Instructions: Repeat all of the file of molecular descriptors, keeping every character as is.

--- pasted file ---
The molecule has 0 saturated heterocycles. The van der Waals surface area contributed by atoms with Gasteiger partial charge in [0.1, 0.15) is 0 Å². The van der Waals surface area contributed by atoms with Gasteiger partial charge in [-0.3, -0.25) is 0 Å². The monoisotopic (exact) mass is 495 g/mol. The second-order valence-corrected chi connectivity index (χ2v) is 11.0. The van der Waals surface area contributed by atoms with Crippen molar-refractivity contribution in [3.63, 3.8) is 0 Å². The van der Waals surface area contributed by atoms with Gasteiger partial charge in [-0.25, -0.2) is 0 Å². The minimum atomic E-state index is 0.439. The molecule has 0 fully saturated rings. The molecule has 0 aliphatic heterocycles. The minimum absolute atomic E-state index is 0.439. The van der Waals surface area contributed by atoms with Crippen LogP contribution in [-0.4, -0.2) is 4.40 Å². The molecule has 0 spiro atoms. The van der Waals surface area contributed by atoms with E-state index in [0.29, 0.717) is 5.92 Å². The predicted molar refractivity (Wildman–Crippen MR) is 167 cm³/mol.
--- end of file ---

The molecule has 0 saturated heterocycles. The van der Waals surface area contributed by atoms with Gasteiger partial charge in [0.1, 0.15) is 0 Å². The van der Waals surface area contributed by atoms with Gasteiger partial charge in [-0.3, -0.25) is 0 Å². The monoisotopic (exact) mass is 495 g/mol. The second-order valence-corrected chi connectivity index (χ2v) is 11.0. The van der Waals surface area contributed by atoms with Crippen molar-refractivity contribution in [3.63, 3.8) is 0 Å². The van der Waals surface area contributed by atoms with Gasteiger partial charge in [-0.25, -0.2) is 0 Å². The minimum atomic E-state index is 0.439. The molecule has 0 fully saturated rings. The molecule has 0 aliphatic heterocycles. The minimum absolute atomic E-state index is 0.439. The van der Waals surface area contributed by atoms with Crippen LogP contribution in [-0.4, -0.2) is 4.40 Å². The molecule has 0 spiro atoms. The van der Waals surface area contributed by atoms with E-state index in [0.29, 0.717) is 5.92 Å². The predicted molar refractivity (Wildman–Crippen MR) is 167 cm³/mol.